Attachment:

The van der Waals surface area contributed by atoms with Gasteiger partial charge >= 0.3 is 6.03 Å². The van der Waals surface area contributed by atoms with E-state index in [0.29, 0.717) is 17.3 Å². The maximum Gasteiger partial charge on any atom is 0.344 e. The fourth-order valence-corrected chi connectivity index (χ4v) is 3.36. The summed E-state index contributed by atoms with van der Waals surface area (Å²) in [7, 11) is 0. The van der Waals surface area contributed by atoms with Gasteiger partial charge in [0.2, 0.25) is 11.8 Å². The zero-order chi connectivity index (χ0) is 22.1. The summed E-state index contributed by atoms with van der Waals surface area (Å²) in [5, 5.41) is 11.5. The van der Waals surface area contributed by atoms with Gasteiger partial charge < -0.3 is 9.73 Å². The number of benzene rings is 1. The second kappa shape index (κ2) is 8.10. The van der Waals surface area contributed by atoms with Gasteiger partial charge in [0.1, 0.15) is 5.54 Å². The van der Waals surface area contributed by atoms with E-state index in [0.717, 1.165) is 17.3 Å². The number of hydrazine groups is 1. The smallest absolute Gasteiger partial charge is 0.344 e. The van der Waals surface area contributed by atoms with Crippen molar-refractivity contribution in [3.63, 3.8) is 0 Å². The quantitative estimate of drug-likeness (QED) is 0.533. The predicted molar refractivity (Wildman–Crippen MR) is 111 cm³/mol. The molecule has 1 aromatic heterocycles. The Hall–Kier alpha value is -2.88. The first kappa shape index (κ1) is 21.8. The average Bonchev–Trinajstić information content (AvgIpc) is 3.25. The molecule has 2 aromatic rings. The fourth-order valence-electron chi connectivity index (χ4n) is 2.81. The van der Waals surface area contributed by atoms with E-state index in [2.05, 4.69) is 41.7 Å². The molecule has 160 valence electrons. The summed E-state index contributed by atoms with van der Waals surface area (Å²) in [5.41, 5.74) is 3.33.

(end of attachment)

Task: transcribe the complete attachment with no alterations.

The van der Waals surface area contributed by atoms with Gasteiger partial charge >= 0.3 is 6.03 Å². The van der Waals surface area contributed by atoms with E-state index in [0.29, 0.717) is 17.3 Å². The maximum Gasteiger partial charge on any atom is 0.344 e. The fourth-order valence-corrected chi connectivity index (χ4v) is 3.36. The summed E-state index contributed by atoms with van der Waals surface area (Å²) in [7, 11) is 0. The van der Waals surface area contributed by atoms with Gasteiger partial charge in [0.2, 0.25) is 11.8 Å². The zero-order chi connectivity index (χ0) is 22.1. The summed E-state index contributed by atoms with van der Waals surface area (Å²) in [5, 5.41) is 11.5. The van der Waals surface area contributed by atoms with Gasteiger partial charge < -0.3 is 9.73 Å². The number of benzene rings is 1. The second kappa shape index (κ2) is 8.10. The van der Waals surface area contributed by atoms with Gasteiger partial charge in [0.1, 0.15) is 5.54 Å². The van der Waals surface area contributed by atoms with E-state index in [0.717, 1.165) is 17.3 Å². The number of hydrazine groups is 1. The smallest absolute Gasteiger partial charge is 0.344 e. The van der Waals surface area contributed by atoms with Crippen molar-refractivity contribution in [3.63, 3.8) is 0 Å². The quantitative estimate of drug-likeness (QED) is 0.533. The predicted molar refractivity (Wildman–Crippen MR) is 111 cm³/mol. The molecule has 1 aromatic heterocycles. The Hall–Kier alpha value is -2.88. The first kappa shape index (κ1) is 21.8. The average Bonchev–Trinajstić information content (AvgIpc) is 3.25. The molecule has 2 aromatic rings. The fourth-order valence-electron chi connectivity index (χ4n) is 2.81. The van der Waals surface area contributed by atoms with E-state index in [2.05, 4.69) is 41.7 Å². The molecule has 160 valence electrons. The summed E-state index contributed by atoms with van der Waals surface area (Å²) in [5.41, 5.74) is 3.33.